(Introduction to Literature courses at ASU are divided into two classes; the first involves literature from antiquity to the end of the seventeenth century, while the second picks up about 1700 until the present. For information on the Literature II class that I also teach, click the course link.)
(Look at the bottom of the page for writing suggestions) for Western Literature I)
The purpose of this course is to offer you an understanding of and an appreciation for literature. For the next four weeks, we will study the three general areas of literature--drama, fiction, and poetry--through readings, class discussions, and lectures. What you get out of the class is obviously up to you; an appreciation for literature is essential for a liberal arts education since it gives you a cultural, historical, and philosophic understanding of creativity, which reflects as well on the social impetuses that inform our civilization.
The course requirements include two term tests, one paper (5 to 8 pp.) and a final examination. In order to pass the course, you cannot have a failing average for your tests. As for the paper, provided that it is the minimum required length, written on a work on the syllabus, and represents your own work, you will not fail. You will be expected to have read the assigned material prior to class, to take part in class discussions, and to take notes on class lectures. The tests that I give rely on both the assigned reading and lecture material. Should you miss class, you are responsible for all assignments or material covered on that day.
It has been my experience that many students have bypassed freshman English when taking an introductory literature class, which is unfortunate. If you are one of them, the paper may present a problem. For this class, it is assumed that you know the rudiments of writing an argument paper (don't rely on your high school English preparation, which is often inadequate). Plan your papers in advance, ask for help if you need it, and turn it in on time. No late papers will be accepted. The paper must be typed, double-spaced, and represent your analysis rather than a rehash of class lectures or secondary sources. You will be given a list of possible subjects to choose from, but you're not limited to my suggestions (you must, however, write on a work covered in class). Please do not ask for me to assign or to recommend a writing topic for you.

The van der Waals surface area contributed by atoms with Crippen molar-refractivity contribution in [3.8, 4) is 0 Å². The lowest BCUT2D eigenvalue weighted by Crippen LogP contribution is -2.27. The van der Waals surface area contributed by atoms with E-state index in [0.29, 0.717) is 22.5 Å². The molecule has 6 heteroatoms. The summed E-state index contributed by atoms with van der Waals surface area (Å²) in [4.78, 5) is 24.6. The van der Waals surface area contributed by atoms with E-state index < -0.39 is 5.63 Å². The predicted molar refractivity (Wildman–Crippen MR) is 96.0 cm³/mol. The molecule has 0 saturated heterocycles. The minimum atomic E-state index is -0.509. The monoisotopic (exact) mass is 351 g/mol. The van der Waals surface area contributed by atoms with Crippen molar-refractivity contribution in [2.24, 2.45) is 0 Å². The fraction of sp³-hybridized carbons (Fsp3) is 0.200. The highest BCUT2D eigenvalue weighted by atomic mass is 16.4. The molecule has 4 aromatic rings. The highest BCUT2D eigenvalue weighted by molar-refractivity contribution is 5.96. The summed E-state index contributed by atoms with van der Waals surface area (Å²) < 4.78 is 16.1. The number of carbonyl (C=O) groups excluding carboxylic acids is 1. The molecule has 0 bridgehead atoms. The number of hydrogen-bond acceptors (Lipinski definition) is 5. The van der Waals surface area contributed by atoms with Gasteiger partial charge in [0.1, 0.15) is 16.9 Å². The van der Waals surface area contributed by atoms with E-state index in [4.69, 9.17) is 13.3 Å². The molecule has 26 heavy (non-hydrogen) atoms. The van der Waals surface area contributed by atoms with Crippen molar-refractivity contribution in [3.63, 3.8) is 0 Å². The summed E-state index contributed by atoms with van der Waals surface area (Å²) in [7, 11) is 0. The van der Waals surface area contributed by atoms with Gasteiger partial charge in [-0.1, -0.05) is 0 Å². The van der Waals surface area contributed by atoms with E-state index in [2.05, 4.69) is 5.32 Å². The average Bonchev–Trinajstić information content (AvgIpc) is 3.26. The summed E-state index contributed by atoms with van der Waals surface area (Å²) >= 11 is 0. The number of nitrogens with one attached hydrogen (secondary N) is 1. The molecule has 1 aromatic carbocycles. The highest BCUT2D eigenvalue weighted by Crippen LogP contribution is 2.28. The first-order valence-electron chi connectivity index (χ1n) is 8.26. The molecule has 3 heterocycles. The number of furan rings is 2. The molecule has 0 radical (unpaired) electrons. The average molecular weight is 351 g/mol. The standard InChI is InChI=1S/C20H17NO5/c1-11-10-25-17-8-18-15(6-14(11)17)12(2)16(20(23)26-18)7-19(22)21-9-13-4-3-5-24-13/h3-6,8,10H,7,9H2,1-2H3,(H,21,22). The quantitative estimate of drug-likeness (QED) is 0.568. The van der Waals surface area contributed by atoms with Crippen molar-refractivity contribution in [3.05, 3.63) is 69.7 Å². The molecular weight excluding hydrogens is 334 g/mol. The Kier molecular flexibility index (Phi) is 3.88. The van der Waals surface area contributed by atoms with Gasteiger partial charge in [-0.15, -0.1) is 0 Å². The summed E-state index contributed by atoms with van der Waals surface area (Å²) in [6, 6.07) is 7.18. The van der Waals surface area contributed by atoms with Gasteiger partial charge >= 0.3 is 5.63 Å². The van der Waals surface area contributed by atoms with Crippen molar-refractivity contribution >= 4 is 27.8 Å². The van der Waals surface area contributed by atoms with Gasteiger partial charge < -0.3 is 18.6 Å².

The works we will study are many (especially in the summer term, as you may expect), so the reading is necessarily heavy; you are therefore encouraged to keep up with assignments, avoid chronic lateness, and to keep absences to a minimum. Attendance for this class is mandatory; you cannot miss more than two weeks of classes, whether you're on a MWF schedule (6 classes), or T/Th. (4 classes), and pass the course. The university's attendance policy for freshman and sophomore courses on page 41 of the Undergraduate Bulletin (2002-2004) is my policy as well. Remember: NO ABSENCE IS EXCUSED; there are a minimum number of classes that you must attend in order to "take the course." All professors at ASU allow reasonable exceptions for university-sponsored events that may cause you to miss a class; you will still be held accountable for the work, and you should provide information about the events as early in the semester as possible.
If you need help, have problems with the notes or requirements, please check with me. If you get nothing else from this class you should remember this: true wisdom is not what you carry around with you in your head but the willingness to seek the answers to your questions and the ability to at least know where to look. If you disagree with a professor, his opinions or lecture material, you should politely offer to disagree, so long as you have taken the trouble to look up the answer, formulate your own hypothesis, or have a knowledgeable opinion. An opinion without the proof, or knowledgeable choices to back it up, is merely prejudice.
The texts for this class include The Norton Anthology of World Masterpieces, Volume I, 7th edition available at the campus and Indian bookstores (or, if financial doesn't present a problem, go to Barnes and Noble or online for a used edition). My office is within the English and Philosophy office, 972-2625. or email email@example.com.
Texts, which will vary each semester, most often taught in in Introduction to Literature 1 are
Drama: Oedipus the King
Works of Marie de France
The Canterbury Tales
Poetry: The Metamorphosis
Donne: sonnets, poems, and holy sonnets
For suggested writing topics for a Literature 1 course, click here
This page maintained by Wayne Narey; suggestions and comments appreciated--please contact firstname.lastname@example.org